May 25, 2016 08:18
Workers pulling late shifts are twice as prone to depression as people working from nine to five, a study finds.
A team of researchers led by Noh Myung-sook at Busan Adventist Hospital found that one in 10 people who work 24-hour shifts feel depressed for more than two weeks out of every year. That is twice as much as workers who work regular hours.
The researchers found that depression is linked to suicidal thoughts, stress, sleep patterns and physical labor. Workers pulling 24-hour shifts tend to have jobs that are more physically demanding than those working nine to five, and many complained about insomnia due to changes in their biorhythm that resulted in increased stress levels.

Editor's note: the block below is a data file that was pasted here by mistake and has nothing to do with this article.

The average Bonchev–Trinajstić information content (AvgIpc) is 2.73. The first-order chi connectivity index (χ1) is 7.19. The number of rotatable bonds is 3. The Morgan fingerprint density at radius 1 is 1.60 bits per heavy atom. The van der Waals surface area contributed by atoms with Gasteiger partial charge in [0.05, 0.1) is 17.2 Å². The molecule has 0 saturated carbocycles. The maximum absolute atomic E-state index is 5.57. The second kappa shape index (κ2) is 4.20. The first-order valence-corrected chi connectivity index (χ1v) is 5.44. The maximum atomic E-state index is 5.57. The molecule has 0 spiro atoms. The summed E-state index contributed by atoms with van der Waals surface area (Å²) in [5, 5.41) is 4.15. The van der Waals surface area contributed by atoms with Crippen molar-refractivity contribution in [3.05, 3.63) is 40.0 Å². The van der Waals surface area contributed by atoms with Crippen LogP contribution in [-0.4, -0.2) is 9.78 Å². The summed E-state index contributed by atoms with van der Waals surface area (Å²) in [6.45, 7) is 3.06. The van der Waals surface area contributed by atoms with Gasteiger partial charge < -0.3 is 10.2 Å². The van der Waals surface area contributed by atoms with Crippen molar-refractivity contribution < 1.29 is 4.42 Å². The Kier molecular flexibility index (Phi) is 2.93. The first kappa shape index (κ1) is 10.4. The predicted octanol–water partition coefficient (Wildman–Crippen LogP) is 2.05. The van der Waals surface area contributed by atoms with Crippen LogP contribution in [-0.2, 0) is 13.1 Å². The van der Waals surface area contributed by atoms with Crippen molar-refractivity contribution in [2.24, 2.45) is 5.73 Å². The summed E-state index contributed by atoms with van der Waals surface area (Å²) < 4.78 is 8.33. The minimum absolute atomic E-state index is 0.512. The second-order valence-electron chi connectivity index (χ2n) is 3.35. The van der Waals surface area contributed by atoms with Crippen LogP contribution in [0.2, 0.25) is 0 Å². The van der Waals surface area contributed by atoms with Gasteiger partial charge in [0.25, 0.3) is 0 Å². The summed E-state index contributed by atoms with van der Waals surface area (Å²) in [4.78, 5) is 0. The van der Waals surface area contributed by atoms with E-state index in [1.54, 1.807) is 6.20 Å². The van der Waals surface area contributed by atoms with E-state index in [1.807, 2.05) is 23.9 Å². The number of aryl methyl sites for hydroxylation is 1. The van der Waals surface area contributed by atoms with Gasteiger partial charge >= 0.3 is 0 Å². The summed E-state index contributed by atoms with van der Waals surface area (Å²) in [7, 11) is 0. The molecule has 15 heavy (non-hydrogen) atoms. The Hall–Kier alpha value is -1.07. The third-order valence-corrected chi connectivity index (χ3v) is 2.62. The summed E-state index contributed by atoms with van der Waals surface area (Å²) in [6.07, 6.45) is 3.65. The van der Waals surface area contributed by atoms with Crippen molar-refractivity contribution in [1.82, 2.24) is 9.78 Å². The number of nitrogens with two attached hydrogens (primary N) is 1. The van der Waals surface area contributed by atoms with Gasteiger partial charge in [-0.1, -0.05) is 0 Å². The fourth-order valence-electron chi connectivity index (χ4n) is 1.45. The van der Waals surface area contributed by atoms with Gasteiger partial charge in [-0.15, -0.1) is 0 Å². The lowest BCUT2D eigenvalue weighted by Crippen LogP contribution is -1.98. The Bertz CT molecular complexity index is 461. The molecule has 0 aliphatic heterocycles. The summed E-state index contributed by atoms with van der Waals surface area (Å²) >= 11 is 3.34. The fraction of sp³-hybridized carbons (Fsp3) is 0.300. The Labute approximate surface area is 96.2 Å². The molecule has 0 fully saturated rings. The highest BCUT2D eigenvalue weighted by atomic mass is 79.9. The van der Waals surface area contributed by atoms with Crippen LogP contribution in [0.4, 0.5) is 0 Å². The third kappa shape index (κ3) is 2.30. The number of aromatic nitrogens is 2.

"If a person's natural rhythm is destroyed due to irregular hours, mental and physical health can deteriorate and cause depression, decreasing work efficiency overall," Noh said.
A study in the American Journal of Preventive Medicine last year showed that people who work more than five years of 24-hour shifts face higher risks of cardiovascular diseases and death.
Noh said employers should ensure that workers on 24-hour shifts get some rest during work hours and provide the necessary space at work where they can catch 40 winks.
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